Protein carbonylation was quantified using an immunochemical dot blot method as described by Wehr and Levine (2012). A carbonylated aconitase standard was prepared by resuspending aconitase (Sigma-Aldrich) at a final concentration of 5 mg ml−1 in buffer (10 mmol l−1 MgCl2, 50 mmol l−1 Hepes, 100 mmol l−1 KCl, pH 7.2) and dialyzed against 25 mmol l−1 ascorbate and 0.1 mmol l−1 FeCl3 for 24 h at room temperature using a Pur-A-Lyzer Maxi 12000 Dialysis Kit (Sigma-Aldrich) as described by Rivett and Levine (1990). On day two, the buffer was replaced with one containing 1 mmol l−1 EDTA to stop the carbonylation reaction and then placed at 4°C with stirring. On day three, the buffer was replaced with the original dialysis buffer to remove EDTA. All buffers were changed three times daily. Protein concentration of the aconitase carbonyl standard was determined using the Bradford Assay with BSA as the standard (Bradford, 1976). Absorbance at 595 nm was measured using a Spectramax Plus 384 microplate reader (Molecular Devices, Sunnyvale, CA, USA). The aconitase standard was then divided into 50 μg aliquots, brought to a final volume of 100 μl with MQ H2O, dried in a vacuum centrifuge (CentriVap Concentrator, Labconco Corporation, Kansas City, MO, USA) at room temperature for 2 h and stored at −80°C until use.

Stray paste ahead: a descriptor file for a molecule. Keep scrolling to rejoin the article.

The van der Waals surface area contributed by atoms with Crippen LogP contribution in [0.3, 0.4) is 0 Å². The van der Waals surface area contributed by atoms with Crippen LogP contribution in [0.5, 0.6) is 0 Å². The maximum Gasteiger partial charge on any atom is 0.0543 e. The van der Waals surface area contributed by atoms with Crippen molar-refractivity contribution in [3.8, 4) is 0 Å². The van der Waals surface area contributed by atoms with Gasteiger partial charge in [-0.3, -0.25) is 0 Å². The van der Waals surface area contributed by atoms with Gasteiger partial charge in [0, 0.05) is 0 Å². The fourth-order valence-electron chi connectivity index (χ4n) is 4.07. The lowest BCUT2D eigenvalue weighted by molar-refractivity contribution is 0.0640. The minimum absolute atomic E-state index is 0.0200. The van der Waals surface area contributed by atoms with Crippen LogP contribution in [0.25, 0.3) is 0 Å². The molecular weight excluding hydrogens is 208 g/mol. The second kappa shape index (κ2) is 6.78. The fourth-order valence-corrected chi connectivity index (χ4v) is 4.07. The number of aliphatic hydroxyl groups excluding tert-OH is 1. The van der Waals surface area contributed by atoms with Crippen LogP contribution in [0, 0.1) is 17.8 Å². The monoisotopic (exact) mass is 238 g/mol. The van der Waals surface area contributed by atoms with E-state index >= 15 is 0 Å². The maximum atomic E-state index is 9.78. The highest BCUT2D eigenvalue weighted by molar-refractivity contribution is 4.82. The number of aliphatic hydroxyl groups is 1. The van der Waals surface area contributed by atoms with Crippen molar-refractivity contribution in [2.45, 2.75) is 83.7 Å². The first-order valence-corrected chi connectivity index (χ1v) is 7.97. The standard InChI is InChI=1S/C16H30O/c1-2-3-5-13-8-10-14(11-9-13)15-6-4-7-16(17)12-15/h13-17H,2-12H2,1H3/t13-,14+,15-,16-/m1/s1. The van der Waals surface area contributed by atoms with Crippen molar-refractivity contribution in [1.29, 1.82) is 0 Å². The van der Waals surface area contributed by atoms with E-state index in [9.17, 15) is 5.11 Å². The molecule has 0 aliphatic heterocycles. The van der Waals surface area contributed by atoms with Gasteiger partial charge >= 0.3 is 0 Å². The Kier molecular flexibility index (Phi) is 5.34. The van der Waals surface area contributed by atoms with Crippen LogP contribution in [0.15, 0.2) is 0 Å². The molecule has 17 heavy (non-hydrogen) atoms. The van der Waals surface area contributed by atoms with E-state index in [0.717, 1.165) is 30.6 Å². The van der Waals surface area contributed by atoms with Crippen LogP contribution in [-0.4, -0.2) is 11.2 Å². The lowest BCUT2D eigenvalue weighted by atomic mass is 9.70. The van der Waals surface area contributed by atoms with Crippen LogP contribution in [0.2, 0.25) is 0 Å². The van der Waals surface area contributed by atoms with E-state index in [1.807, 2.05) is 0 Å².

Levels of protein carbonylation in the aconitase standard were determined using high performance liquid chromatography (HPLC) with a Waters 1525 Binary HPLC equipped with an in-line degasser and photodiode array detector (Waters Corporation, Milford, MA, USA). Proteins were separated using TSKgel Guard SWXL and QC–PAK GFC 200 columns (TOSOH Bioscience, King of Prussia, PA, USA) and a running buffer of 6 mol l−1 guanidinium hydrochloride, pH 2.5. Spectra were analyzed with Waters Empower Pro Analysis software (Waters Corporation). From the aconitase standard, 100 μg was resuspended to a final concentration of 300 ng protein μl−1 in 50 mmol l−1 KH2PO4 (pH 7.8); 300 μl of the standard was mixed with 70 μl of 10% streptomycin sulfate and incubated at room temperature for 15 min to precipitate DNA. The samples were then centrifuged at 10,000 g for 10 min at 4°C, the supernatant was collected and 1200 μl of ice-cold 100% acetone was added. The samples were then vortexed and incubated for 30 min at −20°C to precipitate protein. Samples were centrifuged at 16,000 g for 15 min at 4°C and rinsed with ice-cold 80% acetone. The pellet was rinsed in acetone and centrifuged at 16,000 g for 15 min at 4°C. Acetone was discarded and the pellet was resuspended in 100 μl of running buffer. The aconitase standard was divided into four 25 μl aliquots. Two aliquots per sample were incubated with 35 μl of 10 mmol l−1 2,4-dinitrophenylhydrazine (DNPH) in running buffer and two in running buffer alone. Absorption was measured at 280 nm for total protein and 366 nm for the carbonyl hydrozone. Carbonyl concentration was determined using the equations described in Levine et al. (2000).